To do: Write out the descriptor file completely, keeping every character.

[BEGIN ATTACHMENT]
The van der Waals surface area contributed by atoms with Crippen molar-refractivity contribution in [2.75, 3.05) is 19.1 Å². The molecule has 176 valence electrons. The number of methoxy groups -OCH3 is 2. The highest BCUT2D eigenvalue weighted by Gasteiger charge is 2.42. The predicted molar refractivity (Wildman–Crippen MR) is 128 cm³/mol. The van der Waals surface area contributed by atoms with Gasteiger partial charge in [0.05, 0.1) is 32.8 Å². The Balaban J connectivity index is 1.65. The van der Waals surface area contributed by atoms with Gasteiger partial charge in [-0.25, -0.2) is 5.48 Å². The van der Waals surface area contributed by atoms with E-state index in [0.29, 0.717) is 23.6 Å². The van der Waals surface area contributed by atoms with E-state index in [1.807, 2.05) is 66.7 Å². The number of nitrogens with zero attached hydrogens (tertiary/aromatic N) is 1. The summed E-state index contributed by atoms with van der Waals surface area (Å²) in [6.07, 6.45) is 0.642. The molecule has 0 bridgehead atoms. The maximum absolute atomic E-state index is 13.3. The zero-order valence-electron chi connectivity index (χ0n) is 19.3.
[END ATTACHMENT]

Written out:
The van der Waals surface area contributed by atoms with Crippen molar-refractivity contribution in [2.75, 3.05) is 19.1 Å². The molecule has 176 valence electrons. The number of methoxy groups -OCH3 is 2. The highest BCUT2D eigenvalue weighted by Gasteiger charge is 2.42. The predicted molar refractivity (Wildman–Crippen MR) is 128 cm³/mol. The van der Waals surface area contributed by atoms with Gasteiger partial charge in [0.05, 0.1) is 32.8 Å². The Balaban J connectivity index is 1.65. The van der Waals surface area contributed by atoms with Gasteiger partial charge in [-0.25, -0.2) is 5.48 Å². The van der Waals surface area contributed by atoms with E-state index in [0.29, 0.717) is 23.6 Å². The van der Waals surface area contributed by atoms with E-state index in [1.807, 2.05) is 66.7 Å². The number of nitrogens with zero attached hydrogens (tertiary/aromatic N) is 1. The summed E-state index contributed by atoms with van der Waals surface area (Å²) in [6.07, 6.45) is 0.642. The molecule has 0 bridgehead atoms. The maximum absolute atomic E-state index is 13.3. The zero-order valence-electron chi connectivity index (χ0n) is 19.3.